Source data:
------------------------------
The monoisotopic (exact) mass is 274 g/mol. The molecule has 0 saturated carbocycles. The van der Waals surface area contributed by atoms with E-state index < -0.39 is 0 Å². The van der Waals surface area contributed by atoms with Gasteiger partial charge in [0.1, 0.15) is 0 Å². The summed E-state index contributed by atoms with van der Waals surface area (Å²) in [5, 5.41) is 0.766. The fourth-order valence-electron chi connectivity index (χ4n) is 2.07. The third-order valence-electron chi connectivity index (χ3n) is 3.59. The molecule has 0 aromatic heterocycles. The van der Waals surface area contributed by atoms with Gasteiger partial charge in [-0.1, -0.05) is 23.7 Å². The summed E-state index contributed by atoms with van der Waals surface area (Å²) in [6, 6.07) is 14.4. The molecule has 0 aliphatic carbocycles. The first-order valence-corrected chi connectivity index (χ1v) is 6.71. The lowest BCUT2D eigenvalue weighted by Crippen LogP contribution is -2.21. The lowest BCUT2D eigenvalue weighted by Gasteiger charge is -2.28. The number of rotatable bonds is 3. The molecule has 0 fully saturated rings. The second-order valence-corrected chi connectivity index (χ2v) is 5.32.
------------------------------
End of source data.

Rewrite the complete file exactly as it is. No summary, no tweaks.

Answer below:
The monoisotopic (exact) mass is 274 g/mol. The molecule has 0 saturated carbocycles. The van der Waals surface area contributed by atoms with E-state index < -0.39 is 0 Å². The van der Waals surface area contributed by atoms with Gasteiger partial charge in [0.1, 0.15) is 0 Å². The summed E-state index contributed by atoms with van der Waals surface area (Å²) in [5, 5.41) is 0.766. The fourth-order valence-electron chi connectivity index (χ4n) is 2.07. The third-order valence-electron chi connectivity index (χ3n) is 3.59. The molecule has 0 aromatic heterocycles. The van der Waals surface area contributed by atoms with Gasteiger partial charge in [-0.1, -0.05) is 23.7 Å². The summed E-state index contributed by atoms with van der Waals surface area (Å²) in [6, 6.07) is 14.4. The molecule has 0 aliphatic carbocycles. The first-order valence-corrected chi connectivity index (χ1v) is 6.71. The lowest BCUT2D eigenvalue weighted by Crippen LogP contribution is -2.21. The lowest BCUT2D eigenvalue weighted by Gasteiger charge is -2.28. The number of rotatable bonds is 3. The molecule has 0 fully saturated rings. The second-order valence-corrected chi connectivity index (χ2v) is 5.32.